We had our own little blues enclave in 221. Lily had her piano set up and I brought a bass - and glad I did! The first night I was jamming with a high-energy kid called Dan Frechette. He brought a mandolin and played the hell out of it - I found out later from his manager, the legendary Mitch Podolak, that he's only been playing mandolin for a few months. Amazing.

Podolak was the founder of the Winnipeg Folk Festival and I found myself around a lot of Winnipeg folks. I asked them all if they had ever heard about an RCMP narcotics officer who had infiltrated the Winnipeg Music scene in the seventies by playing in a band and had then busted half the rock musicians in town. Nobody could verify that legend - too bad, because I've got a tune I wrote back then called "Winnipeg Nark" and I'd like to know if there's any truth to it. I'm sure I didn't just make up the story. I'm one of those rare songwriters who does his research *after* he writes the song. Ken W chided me when he heard one of my songs that starts with the line "In Nineteen Thirty-Five or Six"...Can't you nail that down?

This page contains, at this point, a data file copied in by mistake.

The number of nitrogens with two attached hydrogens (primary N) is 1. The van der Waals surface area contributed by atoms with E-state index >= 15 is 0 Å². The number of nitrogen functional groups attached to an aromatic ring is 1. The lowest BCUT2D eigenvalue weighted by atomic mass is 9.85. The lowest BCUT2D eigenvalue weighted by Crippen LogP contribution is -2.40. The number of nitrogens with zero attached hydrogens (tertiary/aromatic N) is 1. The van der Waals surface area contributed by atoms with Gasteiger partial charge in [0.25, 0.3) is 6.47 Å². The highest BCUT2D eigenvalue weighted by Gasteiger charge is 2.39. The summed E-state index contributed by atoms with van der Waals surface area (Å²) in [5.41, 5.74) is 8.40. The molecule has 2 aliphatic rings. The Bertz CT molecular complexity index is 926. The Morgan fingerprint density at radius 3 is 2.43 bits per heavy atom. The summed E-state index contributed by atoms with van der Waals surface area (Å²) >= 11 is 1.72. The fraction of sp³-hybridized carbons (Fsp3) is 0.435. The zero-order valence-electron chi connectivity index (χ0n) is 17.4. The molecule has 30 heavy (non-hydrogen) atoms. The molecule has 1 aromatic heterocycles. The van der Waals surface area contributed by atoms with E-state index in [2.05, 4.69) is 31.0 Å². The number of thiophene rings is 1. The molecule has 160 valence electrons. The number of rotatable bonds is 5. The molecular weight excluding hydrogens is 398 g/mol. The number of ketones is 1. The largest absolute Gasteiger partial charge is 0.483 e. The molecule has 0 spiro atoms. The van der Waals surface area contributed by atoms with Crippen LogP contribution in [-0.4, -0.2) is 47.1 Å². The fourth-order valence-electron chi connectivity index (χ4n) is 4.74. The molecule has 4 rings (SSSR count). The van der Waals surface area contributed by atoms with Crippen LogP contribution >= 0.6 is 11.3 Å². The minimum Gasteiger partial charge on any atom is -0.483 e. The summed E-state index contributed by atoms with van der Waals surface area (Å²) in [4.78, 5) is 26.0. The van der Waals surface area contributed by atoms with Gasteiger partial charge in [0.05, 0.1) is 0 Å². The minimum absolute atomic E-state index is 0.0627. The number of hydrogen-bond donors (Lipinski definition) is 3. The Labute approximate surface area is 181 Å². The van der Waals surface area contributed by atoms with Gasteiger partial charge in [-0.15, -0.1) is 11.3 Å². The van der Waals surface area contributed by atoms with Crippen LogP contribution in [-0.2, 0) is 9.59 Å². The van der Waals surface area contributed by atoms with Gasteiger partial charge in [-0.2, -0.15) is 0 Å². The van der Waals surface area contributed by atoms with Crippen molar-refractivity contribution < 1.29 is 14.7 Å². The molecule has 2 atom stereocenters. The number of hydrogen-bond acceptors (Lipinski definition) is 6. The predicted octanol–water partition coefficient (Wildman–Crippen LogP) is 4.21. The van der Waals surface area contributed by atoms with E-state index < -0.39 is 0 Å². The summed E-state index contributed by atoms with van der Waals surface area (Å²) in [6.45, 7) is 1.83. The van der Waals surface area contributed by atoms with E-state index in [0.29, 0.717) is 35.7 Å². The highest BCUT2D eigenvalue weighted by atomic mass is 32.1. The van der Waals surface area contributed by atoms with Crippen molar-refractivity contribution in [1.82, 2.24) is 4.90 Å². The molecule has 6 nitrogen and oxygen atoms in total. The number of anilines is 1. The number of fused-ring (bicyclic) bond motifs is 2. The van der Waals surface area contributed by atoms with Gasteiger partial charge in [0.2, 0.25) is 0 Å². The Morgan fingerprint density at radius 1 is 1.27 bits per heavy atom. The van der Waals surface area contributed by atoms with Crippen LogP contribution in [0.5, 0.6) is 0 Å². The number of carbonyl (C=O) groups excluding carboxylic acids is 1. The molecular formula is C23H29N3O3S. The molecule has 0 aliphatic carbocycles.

I had a great time playing with Harrison Kennedy himself, Mo Kauffey, Doc McLean, Ken Whiteley and even Paul James dropped by. Flo saw him playing at a bar in Downtown Sudbury and invited him back to the hotel. He'd never seen a "music conference." We got busted on the second night - boyish, but burly, security guard walked into the room and asked. "Smokin up in here???" Everybody held their breath. Then he asked if we would please keep the windows open!!! Sure, no problem.

The most fun I had was when the London group Mosaic dropped by our room and launched into some amazing harmonies and I found myself (scat)singing along. I *never* do that, but I must be changed forever by that vocal workshop I did with Elaine Overholt a couple of weeks ago. I was finally ready to just let my voice pour out - and it did.

I also had a little session with Liam Titcomb, who is on the fast track to the big time, and who's grown musically as the entire folk community watched (his dad is Brent Titcomb, a veritable guru of the folk scene - and his mom happens to be my Reiki Master). I lured him to my room with a song idea and we jammed a bit with it - now I have to follow up and have another session with him. That will be tricky knowing his schedule, but we'll see.